Data shows that Fieler gave $924,000 to American Principles Fund, whose mission is “to advance an ‘integrated conservatism’ and break the unilateral truce on social issues within the GOP by demonstrating that social issues are winning issues.” Fieler is chairman of the fund, which has spent about $337,000 against Booker and for his GOP rival Jeff Bell. Fieler’s other big donations were $475,000 to Massachusetts Alliance Against Doctor Prescribed Suicide and $109,000 to the Ohio Republican Party.
Third on the list is Richard Roberts, a doctor and former chairman of a drug company bought by a Japanese pharmaceuticals maker in 2012 for $800 million — though a Pittsburgh Post-Gazette article in March 2013 quoted Roberts as saying he got “less than one-third” of the sale price. The Lakewood man gave $2.41 million to various Republicans. But when another $300,000 in contributions from Roberts’ wife and children are added, the family’s total tops $2.7 million. Roberts, who last year hosted a private luncheon for U.S. Sen. Rand Paul (R-Kentucky) is also a donor to GOP and conservative groups.
In a YouTube video posted of the June 10, 2013 event, Roberts gives some of his views on politics and candidates: “I think that for politicians in general and certainly for higher office, including president, the number one thing people are looking for is integrity. They’re looking for authenticity, someone who’s real. They are so sick of politicians. I mean, look at President Obama. He does this. He ‘s talking to one group one day and he’s saying exactly what they want to hear and the very next day he’s talking to an opposing group and he tells them what they want to hear and yet you never really know what the man stands for because he’s just saying whatever who’s listening wants to hear at that moment. Rand Paul is the polar opposite of that.”
Showing a knowledge of the laws governing money and politics, Roberts presented Paul a gift, joking, “Now, if the election commission is watching, I think you’re allowed to give $50. This cost 15, 1- 5, bucks. This is totally legal.” Paul thanked Roberts for the gift — a model drone — and for “sponsoring and taking us all to Israel.” Roberts told the National Journal that Paul paid for himself, while Roberts “paid for everyone else” who took the January 2013 trip.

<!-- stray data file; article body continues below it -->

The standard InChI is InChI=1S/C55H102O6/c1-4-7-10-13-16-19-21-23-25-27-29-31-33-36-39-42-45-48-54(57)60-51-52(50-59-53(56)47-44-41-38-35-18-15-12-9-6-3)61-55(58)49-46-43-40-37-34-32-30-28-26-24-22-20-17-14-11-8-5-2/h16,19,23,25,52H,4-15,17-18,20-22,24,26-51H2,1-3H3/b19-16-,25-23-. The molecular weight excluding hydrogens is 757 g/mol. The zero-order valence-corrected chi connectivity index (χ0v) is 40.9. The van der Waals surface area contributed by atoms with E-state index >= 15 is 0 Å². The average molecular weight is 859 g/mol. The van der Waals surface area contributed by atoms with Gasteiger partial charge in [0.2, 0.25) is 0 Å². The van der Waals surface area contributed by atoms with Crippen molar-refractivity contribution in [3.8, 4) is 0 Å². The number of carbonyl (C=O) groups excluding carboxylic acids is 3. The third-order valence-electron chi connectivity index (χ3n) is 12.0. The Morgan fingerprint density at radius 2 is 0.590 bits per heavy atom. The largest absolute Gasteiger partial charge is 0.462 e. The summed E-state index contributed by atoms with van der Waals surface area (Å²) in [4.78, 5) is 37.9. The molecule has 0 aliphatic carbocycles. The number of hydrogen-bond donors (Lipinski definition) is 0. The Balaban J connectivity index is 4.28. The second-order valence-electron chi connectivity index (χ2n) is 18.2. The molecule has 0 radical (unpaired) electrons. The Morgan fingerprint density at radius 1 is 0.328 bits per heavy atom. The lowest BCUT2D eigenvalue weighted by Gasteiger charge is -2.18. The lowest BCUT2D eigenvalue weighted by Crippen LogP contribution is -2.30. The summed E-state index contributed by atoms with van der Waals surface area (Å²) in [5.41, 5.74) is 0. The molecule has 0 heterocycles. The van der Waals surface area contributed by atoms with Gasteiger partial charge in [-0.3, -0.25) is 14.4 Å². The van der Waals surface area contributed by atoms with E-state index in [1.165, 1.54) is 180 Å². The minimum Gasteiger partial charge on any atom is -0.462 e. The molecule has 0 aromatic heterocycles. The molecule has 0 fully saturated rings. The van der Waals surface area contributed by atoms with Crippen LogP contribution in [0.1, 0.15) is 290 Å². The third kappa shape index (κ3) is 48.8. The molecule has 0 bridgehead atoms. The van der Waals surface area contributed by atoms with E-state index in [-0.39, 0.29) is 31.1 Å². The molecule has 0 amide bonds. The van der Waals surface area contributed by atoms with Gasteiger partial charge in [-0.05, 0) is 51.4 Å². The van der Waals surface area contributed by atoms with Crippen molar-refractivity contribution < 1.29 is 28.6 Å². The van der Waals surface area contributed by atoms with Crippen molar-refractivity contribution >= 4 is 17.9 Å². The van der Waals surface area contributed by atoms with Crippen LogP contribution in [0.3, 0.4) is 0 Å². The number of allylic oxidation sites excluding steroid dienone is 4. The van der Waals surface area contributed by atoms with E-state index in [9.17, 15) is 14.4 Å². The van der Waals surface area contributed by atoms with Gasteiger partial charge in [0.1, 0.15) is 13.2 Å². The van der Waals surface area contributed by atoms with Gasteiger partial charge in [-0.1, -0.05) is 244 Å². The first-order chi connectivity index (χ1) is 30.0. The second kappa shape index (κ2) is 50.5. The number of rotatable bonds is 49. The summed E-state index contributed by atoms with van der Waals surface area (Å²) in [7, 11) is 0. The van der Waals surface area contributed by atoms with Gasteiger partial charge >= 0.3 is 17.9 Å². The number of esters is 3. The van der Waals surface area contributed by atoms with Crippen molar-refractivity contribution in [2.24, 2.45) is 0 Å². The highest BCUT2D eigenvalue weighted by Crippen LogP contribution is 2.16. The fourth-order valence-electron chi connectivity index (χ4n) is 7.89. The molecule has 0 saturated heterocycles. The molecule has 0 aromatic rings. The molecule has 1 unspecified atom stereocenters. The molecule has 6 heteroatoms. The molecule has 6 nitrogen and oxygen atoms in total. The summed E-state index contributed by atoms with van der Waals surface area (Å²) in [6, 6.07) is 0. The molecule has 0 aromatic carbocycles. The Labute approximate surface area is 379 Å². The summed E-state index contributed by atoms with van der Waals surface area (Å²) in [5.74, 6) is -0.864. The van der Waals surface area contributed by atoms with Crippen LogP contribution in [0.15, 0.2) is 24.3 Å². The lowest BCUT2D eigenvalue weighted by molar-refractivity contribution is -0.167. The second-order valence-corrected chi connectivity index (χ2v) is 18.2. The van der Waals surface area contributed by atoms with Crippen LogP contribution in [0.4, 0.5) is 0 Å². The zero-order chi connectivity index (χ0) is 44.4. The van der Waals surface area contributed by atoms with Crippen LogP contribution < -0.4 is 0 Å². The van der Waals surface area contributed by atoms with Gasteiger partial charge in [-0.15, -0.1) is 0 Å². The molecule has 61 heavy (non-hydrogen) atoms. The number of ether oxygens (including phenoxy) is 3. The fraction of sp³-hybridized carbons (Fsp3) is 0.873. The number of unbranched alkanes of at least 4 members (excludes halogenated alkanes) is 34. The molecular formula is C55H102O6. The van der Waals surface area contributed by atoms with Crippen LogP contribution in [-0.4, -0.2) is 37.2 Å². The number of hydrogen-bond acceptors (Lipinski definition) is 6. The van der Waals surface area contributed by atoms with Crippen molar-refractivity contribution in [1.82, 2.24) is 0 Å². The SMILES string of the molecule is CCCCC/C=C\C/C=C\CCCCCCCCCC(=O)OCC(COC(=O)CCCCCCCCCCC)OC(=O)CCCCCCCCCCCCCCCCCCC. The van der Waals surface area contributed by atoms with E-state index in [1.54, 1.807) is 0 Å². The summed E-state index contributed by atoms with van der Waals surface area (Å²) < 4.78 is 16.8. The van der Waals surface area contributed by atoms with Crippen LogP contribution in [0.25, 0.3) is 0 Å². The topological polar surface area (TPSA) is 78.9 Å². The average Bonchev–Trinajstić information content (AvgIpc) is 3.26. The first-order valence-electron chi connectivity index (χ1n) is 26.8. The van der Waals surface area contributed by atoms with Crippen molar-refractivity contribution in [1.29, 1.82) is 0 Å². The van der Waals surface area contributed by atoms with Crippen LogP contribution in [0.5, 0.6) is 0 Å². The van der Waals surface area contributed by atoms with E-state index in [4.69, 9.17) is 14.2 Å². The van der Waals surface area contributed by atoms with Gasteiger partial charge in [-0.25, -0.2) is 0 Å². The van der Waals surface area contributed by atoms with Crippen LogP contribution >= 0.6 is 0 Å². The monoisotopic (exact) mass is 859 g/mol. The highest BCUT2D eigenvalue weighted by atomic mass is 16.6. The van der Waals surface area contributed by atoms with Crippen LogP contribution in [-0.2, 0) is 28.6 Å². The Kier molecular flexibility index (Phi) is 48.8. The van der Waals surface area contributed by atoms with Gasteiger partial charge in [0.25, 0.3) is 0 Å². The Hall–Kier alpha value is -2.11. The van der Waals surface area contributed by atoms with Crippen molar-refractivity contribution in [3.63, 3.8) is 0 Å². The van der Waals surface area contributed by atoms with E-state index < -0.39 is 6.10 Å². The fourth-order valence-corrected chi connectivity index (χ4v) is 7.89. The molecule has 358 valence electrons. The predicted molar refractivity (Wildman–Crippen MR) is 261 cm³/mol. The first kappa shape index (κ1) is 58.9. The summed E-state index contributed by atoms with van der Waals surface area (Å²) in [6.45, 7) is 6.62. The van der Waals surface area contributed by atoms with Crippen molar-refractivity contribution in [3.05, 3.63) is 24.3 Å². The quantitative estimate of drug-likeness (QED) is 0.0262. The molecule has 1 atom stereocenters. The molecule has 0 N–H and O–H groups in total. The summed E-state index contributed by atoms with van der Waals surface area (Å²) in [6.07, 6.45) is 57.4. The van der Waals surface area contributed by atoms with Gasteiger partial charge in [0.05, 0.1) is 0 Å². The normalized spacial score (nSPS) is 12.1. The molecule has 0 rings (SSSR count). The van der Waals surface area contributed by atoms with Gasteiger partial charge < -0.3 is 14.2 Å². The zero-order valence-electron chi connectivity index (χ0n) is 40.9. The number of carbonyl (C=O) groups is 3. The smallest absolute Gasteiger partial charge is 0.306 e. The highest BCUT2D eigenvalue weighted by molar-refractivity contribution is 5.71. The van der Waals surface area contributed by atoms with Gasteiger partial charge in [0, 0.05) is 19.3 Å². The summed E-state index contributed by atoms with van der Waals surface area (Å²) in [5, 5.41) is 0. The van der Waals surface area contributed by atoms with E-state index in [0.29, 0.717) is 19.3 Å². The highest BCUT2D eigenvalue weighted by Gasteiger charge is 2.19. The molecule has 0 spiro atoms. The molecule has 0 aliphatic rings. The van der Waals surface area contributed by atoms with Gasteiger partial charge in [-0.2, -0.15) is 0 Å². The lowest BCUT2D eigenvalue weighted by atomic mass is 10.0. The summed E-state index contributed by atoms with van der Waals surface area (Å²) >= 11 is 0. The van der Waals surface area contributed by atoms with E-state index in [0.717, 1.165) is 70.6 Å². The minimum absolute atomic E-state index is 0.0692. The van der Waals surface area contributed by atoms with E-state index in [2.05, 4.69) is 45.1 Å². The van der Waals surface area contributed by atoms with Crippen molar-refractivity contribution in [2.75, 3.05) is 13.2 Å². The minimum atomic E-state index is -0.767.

The data shows that Roberts gave $1 million to the Treasure Coast Jobs Coalition, a conservative superPAC that spent $2 million in a failed effort to prevent Patrick Murphy from unseating Florida GOP Rep. Allen West. He also gave $750,000 to Restore Our Future, a superPAC that supported Romney’s failed presidential bid, and $250,000 to American Crossroads, Karl Rove’s superPAC.
New Jersey’s fourth biggest donor was Alan Fournier, the founder and managing member of Pennant Capital Management, LLC. Fournier, of Far Hills, gave $800,000 himself and, with his wife Jennifer, contributed just over $1 million. While most of the money went to Republicans, Fournier also gave the maximum $5,200 each to New Jersey Sen. President Stephen Sweeney (D-Gloucester) and Sen. Teresa Ruiz (D-Essex), chair of the Senate Education Committee, and $2,600 to Booker’s 2013 U.S. Senate campaign, as well as two other Democrats in the state Legislature.
A hedge fund manager with a degree in engineering, Fournier explained via Twitter that his political contributions are driven by his desire “to help inner city kids get a better education, a fair opportunity.” Commenting on the fact that his donations cross party lines, Fournier added, “I give based on education policy alone — that is my focus, the big issue, the moral imperative.”